By Mark Stewart For over four years, Esri Community Maps contributors have been building the Living Atlas of the World through their authoritative data contributions. What began as a way to build the best, freely available online basemaps is now … Continue reading
Data is a critical element in any decision making. Whether it is improving the operation of utility networks, developing public safety response plans, or performing site selection analysis, access to accurate and up-to-date data is key to better insights. ArcGIS … Continue reading
Hundreds of organizations in Esri’s user community are helping build the Living Atlas of the World by contributing their authoritative content. The Living Atlas of the World is composed of a variety of collections, all of which are supported by the ArcGIS … Continue reading
The Living Atlas is a curated subset of ArcGIS Online content. It’s comprised of authoritative content in the form of maps, map layers, and analytic models on thousands of topics from Imagery to Demographics and Landscapes to Urban Systems. Every item in the Living Atlas is ready-to-use, which means it’s displaying clean, authoritative data with high quality cartography and documentation, making the data easy to find, easy to understand and easy to use in your GIS workflows. Continue reading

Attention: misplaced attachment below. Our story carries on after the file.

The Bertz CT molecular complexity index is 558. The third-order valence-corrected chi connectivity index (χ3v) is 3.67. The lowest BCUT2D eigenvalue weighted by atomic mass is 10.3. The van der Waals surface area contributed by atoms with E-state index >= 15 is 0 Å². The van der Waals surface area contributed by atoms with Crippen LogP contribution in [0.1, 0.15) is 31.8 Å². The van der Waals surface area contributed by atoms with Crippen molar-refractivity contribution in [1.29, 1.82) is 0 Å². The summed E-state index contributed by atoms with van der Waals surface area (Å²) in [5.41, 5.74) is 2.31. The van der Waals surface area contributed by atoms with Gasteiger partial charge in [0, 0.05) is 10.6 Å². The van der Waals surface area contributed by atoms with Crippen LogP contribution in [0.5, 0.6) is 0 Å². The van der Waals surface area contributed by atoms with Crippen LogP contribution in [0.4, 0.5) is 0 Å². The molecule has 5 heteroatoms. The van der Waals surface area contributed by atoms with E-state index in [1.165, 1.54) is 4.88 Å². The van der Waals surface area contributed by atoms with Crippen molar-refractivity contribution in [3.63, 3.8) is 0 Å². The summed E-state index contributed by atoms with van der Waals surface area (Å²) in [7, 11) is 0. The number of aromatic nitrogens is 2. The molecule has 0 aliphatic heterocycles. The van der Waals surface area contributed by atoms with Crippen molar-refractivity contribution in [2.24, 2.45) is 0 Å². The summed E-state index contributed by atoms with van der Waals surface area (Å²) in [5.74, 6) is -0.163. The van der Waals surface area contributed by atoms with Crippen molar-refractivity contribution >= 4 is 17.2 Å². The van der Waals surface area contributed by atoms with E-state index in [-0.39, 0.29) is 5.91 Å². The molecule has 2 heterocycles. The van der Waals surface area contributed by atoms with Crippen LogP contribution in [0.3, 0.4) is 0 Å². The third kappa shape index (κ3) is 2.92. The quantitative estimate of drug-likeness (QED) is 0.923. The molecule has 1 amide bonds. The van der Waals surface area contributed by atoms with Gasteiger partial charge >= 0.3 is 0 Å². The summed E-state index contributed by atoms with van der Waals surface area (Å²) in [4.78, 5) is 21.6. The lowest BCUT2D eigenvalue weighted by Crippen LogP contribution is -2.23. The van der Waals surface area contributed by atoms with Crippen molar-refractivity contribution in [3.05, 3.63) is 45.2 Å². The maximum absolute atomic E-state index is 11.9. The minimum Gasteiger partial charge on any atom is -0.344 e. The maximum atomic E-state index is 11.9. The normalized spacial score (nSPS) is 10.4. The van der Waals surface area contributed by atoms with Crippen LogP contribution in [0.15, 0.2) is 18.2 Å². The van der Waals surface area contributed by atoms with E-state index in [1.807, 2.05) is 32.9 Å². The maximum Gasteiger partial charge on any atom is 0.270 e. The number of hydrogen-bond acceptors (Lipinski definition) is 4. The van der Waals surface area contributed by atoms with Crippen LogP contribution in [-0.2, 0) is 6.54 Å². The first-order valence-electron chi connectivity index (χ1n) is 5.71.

The Esri Landscape Content Team is pleased to announce it has added more data layers to the Living Atlas.
The Esri Landscape Content Team is pleased to announce that a new group, “Landscape for Contributors,” has been added to ArcGIS Online. The Esri Landscape for Contributors group in ArcGIS Online is a place for data contributors, such as yourself, to communicate, organize, and share your data. Continue reading
The ArcGIS Platform brings together maps, apps, data, and people to make smarter decisions and enable innovation in your organization and community. ArcGIS includes a Living Atlas of the World with beautiful and authoritative maps on hundreds of topics. The Living Atlas combines reference and … Continue reading
The transparency tool available for layers in the ArcGIS.com Viewer is typically used to adjust multiple layer transparencies so that they all remain visible, but obscure one another just a bit. The recent blog on the Whereabouts of Wolverines provides … Continue reading